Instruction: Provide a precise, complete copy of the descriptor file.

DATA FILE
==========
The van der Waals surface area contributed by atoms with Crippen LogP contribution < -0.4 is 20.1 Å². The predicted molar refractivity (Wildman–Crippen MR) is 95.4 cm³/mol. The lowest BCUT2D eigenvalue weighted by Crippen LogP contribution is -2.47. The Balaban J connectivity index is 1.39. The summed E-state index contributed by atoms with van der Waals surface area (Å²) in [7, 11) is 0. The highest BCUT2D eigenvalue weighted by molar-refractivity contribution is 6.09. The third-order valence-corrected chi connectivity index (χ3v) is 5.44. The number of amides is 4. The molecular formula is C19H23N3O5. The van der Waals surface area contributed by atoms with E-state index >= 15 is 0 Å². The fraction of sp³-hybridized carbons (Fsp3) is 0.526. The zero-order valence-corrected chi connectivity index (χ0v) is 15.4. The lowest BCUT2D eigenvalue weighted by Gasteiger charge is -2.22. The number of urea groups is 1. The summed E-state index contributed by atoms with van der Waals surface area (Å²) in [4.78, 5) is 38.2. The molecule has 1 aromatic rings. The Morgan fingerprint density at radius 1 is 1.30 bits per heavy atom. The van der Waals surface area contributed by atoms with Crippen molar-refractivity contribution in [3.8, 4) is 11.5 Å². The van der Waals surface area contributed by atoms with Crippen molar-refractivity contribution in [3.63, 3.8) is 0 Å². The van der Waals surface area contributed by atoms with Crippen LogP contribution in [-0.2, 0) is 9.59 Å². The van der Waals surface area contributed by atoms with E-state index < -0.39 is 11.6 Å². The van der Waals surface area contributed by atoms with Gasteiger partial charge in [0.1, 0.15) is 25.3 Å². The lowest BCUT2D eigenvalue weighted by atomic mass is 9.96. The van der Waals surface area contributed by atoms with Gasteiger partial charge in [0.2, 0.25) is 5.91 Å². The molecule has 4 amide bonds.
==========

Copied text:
The van der Waals surface area contributed by atoms with Crippen LogP contribution < -0.4 is 20.1 Å². The predicted molar refractivity (Wildman–Crippen MR) is 95.4 cm³/mol. The lowest BCUT2D eigenvalue weighted by Crippen LogP contribution is -2.47. The Balaban J connectivity index is 1.39. The summed E-state index contributed by atoms with van der Waals surface area (Å²) in [7, 11) is 0. The highest BCUT2D eigenvalue weighted by molar-refractivity contribution is 6.09. The third-order valence-corrected chi connectivity index (χ3v) is 5.44. The number of amides is 4. The molecular formula is C19H23N3O5. The van der Waals surface area contributed by atoms with E-state index >= 15 is 0 Å². The fraction of sp³-hybridized carbons (Fsp3) is 0.526. The zero-order valence-corrected chi connectivity index (χ0v) is 15.4. The lowest BCUT2D eigenvalue weighted by Gasteiger charge is -2.22. The number of urea groups is 1. The summed E-state index contributed by atoms with van der Waals surface area (Å²) in [4.78, 5) is 38.2. The molecule has 1 aromatic rings. The Morgan fingerprint density at radius 1 is 1.30 bits per heavy atom. The van der Waals surface area contributed by atoms with Crippen molar-refractivity contribution in [3.8, 4) is 11.5 Å². The van der Waals surface area contributed by atoms with Crippen molar-refractivity contribution in [3.63, 3.8) is 0 Å². The van der Waals surface area contributed by atoms with Crippen LogP contribution in [-0.2, 0) is 9.59 Å². The van der Waals surface area contributed by atoms with E-state index < -0.39 is 11.6 Å². The van der Waals surface area contributed by atoms with Gasteiger partial charge in [0.1, 0.15) is 25.3 Å². The lowest BCUT2D eigenvalue weighted by atomic mass is 9.96. The van der Waals surface area contributed by atoms with Gasteiger partial charge in [0.2, 0.25) is 5.91 Å². The molecule has 4 amide bonds.